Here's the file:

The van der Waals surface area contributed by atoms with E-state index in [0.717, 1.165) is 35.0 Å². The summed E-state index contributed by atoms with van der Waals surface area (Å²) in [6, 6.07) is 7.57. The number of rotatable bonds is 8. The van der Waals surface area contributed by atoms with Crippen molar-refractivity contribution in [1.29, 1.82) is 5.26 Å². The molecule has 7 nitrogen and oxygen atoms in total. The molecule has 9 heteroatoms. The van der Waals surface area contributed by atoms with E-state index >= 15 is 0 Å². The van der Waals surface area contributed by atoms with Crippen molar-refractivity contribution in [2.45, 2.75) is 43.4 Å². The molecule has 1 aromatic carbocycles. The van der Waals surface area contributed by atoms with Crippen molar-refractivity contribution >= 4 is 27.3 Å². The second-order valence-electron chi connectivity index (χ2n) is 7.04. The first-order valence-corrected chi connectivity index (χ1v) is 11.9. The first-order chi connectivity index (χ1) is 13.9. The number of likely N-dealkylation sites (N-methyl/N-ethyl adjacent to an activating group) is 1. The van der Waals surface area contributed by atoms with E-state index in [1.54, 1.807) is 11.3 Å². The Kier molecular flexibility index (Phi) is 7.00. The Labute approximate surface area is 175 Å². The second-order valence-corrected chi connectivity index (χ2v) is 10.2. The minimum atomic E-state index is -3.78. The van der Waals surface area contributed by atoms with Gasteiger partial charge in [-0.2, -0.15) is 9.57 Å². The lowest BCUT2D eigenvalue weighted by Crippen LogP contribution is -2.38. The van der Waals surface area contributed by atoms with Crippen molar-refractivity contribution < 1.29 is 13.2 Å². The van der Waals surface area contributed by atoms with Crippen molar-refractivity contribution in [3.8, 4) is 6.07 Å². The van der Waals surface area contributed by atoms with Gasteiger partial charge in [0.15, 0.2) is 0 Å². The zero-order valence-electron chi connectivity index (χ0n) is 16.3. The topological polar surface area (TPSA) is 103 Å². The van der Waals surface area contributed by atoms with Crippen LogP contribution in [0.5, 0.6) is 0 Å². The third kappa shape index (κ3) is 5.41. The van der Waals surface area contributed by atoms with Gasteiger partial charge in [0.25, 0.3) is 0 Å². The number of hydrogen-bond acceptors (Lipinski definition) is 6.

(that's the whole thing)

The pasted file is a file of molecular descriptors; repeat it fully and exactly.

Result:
The van der Waals surface area contributed by atoms with E-state index in [0.717, 1.165) is 35.0 Å². The summed E-state index contributed by atoms with van der Waals surface area (Å²) in [6, 6.07) is 7.57. The number of rotatable bonds is 8. The van der Waals surface area contributed by atoms with Crippen molar-refractivity contribution in [1.29, 1.82) is 5.26 Å². The molecule has 7 nitrogen and oxygen atoms in total. The molecule has 9 heteroatoms. The van der Waals surface area contributed by atoms with E-state index >= 15 is 0 Å². The van der Waals surface area contributed by atoms with Crippen molar-refractivity contribution in [2.45, 2.75) is 43.4 Å². The molecule has 1 aromatic carbocycles. The van der Waals surface area contributed by atoms with Crippen molar-refractivity contribution >= 4 is 27.3 Å². The second-order valence-electron chi connectivity index (χ2n) is 7.04. The first-order valence-corrected chi connectivity index (χ1v) is 11.9. The first-order chi connectivity index (χ1) is 13.9. The number of likely N-dealkylation sites (N-methyl/N-ethyl adjacent to an activating group) is 1. The van der Waals surface area contributed by atoms with E-state index in [1.54, 1.807) is 11.3 Å². The Kier molecular flexibility index (Phi) is 7.00. The Labute approximate surface area is 175 Å². The second-order valence-corrected chi connectivity index (χ2v) is 10.2. The minimum atomic E-state index is -3.78. The van der Waals surface area contributed by atoms with Gasteiger partial charge in [-0.2, -0.15) is 9.57 Å². The lowest BCUT2D eigenvalue weighted by Crippen LogP contribution is -2.38. The van der Waals surface area contributed by atoms with Crippen molar-refractivity contribution < 1.29 is 13.2 Å². The van der Waals surface area contributed by atoms with Crippen molar-refractivity contribution in [3.8, 4) is 6.07 Å². The van der Waals surface area contributed by atoms with Gasteiger partial charge in [0.15, 0.2) is 0 Å². The zero-order valence-electron chi connectivity index (χ0n) is 16.3. The topological polar surface area (TPSA) is 103 Å². The van der Waals surface area contributed by atoms with Crippen LogP contribution in [0.5, 0.6) is 0 Å². The third kappa shape index (κ3) is 5.41. The van der Waals surface area contributed by atoms with Gasteiger partial charge in [0.25, 0.3) is 0 Å². The number of hydrogen-bond acceptors (Lipinski definition) is 6.